For years Earth has fought the Kaiju, giant monsters that come from deep below the ocean and rise up seemingly at random along the Pacific Rim. Millions have been killed, and some of the world’s greatest cities are gone. Review of Pacific Rim after the jump.
To fight the monsters threatening the survival of humanity, monstrous robots called Jaegars were built. The Jaegars are controlled simultaneously by two pilots, whose minds are locked together, as the task is too great for one mind alone. For many years they triumphed, and the World began to feel like a safe place again. However, after some years, the Kaiju began to adapt and fight back, and the Jaegars were no longer effective. The programme to build and develop the machines was cancelled, and what was left was scraped together and assembled at the last Jaegar base in Hong Kong. There, a small but dedicated group, lead by Stacker Pentecost (Idris Elba) take one last stand. They will not let the Kaiju eliminate civilisation. They will rebuild the remaining Jaegar, equip them with the best pilots and they will fight.
I have to admit to being skeptical going in to this film(too many Transformers flashbacks), but I’m happy to say that my fears were completely unfounded. Pacific Rim is smart, funny, exciting, intense and extremely well made. Based on a story by Travis Beacham, and written by Beacham and director Guillermo del Toro, the screenplay has an intelligence often lacking in “blockbuster” films. Characters are interesting and have depth; time is even taken to establish most of the supporting characters. We are invested in their mission, and despite their arrogance or ignorance, we end up cheering for each and every one of them. There is a humour throughout this film which is witty, fun and important. It’s important because it allows the film not to take itself too seriously, something which is a common flaw in the genre of “world-ending” films. You get the whole range of emotions with this big screen experience – fear, fun and a feeling of awe.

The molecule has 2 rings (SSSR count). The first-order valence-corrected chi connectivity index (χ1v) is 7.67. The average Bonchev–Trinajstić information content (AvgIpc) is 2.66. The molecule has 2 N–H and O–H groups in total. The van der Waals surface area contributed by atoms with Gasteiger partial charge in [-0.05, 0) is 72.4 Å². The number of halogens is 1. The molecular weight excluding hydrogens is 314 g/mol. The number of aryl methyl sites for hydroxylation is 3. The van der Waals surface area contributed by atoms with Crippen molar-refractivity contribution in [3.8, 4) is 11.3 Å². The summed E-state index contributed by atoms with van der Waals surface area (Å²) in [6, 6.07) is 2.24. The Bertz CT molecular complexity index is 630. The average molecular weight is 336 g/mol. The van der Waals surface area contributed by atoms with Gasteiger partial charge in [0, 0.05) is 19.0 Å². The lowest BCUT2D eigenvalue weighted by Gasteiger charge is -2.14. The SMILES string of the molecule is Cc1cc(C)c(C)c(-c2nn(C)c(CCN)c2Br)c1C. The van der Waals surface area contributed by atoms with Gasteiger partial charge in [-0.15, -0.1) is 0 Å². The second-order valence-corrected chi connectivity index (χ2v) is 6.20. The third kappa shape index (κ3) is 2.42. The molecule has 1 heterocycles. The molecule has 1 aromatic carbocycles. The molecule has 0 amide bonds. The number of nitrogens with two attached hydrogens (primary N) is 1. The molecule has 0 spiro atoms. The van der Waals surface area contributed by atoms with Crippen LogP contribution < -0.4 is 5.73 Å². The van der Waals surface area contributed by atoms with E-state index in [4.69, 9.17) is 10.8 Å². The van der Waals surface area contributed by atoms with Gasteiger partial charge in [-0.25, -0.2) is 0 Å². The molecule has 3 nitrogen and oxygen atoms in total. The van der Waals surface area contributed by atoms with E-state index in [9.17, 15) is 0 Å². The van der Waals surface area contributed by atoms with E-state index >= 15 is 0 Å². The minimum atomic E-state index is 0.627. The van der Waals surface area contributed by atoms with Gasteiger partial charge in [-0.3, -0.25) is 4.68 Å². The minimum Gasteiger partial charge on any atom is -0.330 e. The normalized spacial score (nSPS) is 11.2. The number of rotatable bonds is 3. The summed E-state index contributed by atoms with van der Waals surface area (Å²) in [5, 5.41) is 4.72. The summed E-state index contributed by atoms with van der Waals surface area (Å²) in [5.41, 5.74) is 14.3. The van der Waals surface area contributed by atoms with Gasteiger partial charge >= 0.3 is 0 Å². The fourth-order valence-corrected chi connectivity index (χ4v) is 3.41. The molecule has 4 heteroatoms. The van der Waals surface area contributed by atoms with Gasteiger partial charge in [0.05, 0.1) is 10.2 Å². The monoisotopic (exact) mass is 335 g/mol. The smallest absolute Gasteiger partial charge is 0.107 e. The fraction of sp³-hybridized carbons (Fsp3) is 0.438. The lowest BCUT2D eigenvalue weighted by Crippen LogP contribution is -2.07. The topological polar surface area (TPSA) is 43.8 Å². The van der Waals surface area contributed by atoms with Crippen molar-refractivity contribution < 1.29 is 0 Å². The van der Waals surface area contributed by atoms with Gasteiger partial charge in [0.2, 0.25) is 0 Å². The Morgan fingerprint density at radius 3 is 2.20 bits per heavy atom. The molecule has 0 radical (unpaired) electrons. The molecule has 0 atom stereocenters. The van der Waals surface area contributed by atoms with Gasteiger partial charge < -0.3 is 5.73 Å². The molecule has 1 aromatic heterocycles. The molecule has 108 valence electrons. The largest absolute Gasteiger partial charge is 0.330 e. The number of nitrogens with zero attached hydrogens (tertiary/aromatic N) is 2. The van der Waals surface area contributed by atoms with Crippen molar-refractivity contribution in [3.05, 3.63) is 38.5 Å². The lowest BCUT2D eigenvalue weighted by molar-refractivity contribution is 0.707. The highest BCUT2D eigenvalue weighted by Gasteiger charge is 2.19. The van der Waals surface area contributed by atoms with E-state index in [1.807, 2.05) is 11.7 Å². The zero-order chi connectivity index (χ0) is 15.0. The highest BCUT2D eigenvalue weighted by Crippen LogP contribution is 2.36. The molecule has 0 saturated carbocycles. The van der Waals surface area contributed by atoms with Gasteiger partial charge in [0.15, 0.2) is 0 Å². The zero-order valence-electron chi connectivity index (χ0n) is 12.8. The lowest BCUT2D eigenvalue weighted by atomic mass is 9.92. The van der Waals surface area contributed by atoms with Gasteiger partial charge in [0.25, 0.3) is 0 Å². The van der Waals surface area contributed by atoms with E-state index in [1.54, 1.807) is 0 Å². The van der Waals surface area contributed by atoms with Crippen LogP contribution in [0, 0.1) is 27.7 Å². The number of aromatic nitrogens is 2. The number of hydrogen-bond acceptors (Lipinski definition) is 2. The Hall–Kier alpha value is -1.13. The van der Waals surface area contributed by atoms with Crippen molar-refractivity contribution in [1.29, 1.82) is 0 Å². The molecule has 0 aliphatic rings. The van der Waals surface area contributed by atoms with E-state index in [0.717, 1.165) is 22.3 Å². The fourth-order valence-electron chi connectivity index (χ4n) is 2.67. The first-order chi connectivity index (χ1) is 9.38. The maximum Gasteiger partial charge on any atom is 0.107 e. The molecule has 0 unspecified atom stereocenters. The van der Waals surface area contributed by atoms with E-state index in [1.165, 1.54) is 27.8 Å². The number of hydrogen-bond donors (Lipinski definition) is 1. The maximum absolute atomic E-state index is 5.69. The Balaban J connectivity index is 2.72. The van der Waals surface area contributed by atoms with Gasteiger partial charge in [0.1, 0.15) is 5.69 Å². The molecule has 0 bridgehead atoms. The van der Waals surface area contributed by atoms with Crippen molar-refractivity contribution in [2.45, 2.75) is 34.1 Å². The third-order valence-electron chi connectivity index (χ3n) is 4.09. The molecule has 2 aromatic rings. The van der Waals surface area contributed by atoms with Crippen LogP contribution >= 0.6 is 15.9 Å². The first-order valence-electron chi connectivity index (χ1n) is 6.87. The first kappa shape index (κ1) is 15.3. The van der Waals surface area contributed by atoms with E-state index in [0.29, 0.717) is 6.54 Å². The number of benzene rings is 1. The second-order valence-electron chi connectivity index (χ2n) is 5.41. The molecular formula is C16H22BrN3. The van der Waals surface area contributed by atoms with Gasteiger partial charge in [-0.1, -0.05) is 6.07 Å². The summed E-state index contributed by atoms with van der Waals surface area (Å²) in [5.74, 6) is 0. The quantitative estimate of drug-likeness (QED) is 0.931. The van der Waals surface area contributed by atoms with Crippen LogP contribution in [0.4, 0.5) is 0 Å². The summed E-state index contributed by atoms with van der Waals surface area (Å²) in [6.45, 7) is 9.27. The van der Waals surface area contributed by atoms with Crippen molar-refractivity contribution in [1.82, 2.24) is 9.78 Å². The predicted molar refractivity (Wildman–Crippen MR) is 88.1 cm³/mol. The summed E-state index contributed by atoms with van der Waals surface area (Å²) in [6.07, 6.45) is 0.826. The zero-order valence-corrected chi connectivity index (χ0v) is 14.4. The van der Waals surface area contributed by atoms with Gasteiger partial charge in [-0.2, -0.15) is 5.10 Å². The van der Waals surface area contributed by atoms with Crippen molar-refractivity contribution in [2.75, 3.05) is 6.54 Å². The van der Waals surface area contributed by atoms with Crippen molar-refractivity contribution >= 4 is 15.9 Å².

The awe I felt was at the perfectly choreographed action sequences. There is no shaky cam or quick editing to disguise substandard filmmaking here. You see everything clearly. It’s amazing how much more enjoyable a sci-fi/action film can be, when you can actually see what is going on – and believe me, you want to see. Epic is the only word to describe it. Monsters taller than skyscrapers, walking through the ocean, taking on fantastical creatures in a fight for the survival of mankind. The stakes are high, and the film delivers. While the action is gigantic, the heart of the film is with the individuals fighting for a common goal. People build and operate these robots, and people will rise or fall depending on their success. In the end, nations do not matter – this is not a “fuck yeah, America”movie, it’s a “fuck yeah, humanity” film.
Idris Elba (who should be the next Bond in my opinion) is perfectly cast as the stoic commanding officer. He leads the fight with heart and gusto. I was greatly amused by Ron Perlman, as the an underground gang boss dealing in Kaiju parts, and Charlie Day as the dorky scientist – they add a much-needed lightness to the dire situation. While I enjoyed Charlie Hunnam as our male hero, I was even more impressed by Rinko Kikuchi,who showed amazing range and more than held her own in the male-dominated film. How refreshing it was to a have such a strong female character, and an Asian one at that. Unfortunately the same praise can’t be said to the two “Australian” Jaegar pilots, played by Robert Kazinsky and Max Martini. The pair, who spoke in an offensively bad, overwrought Australian (?) accents, easily had the worst, most cliché-ridden dialogue in the film. It’s almost as if their characters were an afterthought. A disappointing ball drop, in an extremely strong film.
By Sam McCosh
Director: Guillermo del Toro
Writer(s): Guillermo del Toro & Travis Beacham
Starring: Charlie Hunnam, Idris Elba, Rinko Kikuchi, Charlie Day
Runtime: 131 minutes
Release date(s): Australia & New Zealand: July 11 2013; USA: July 12 2013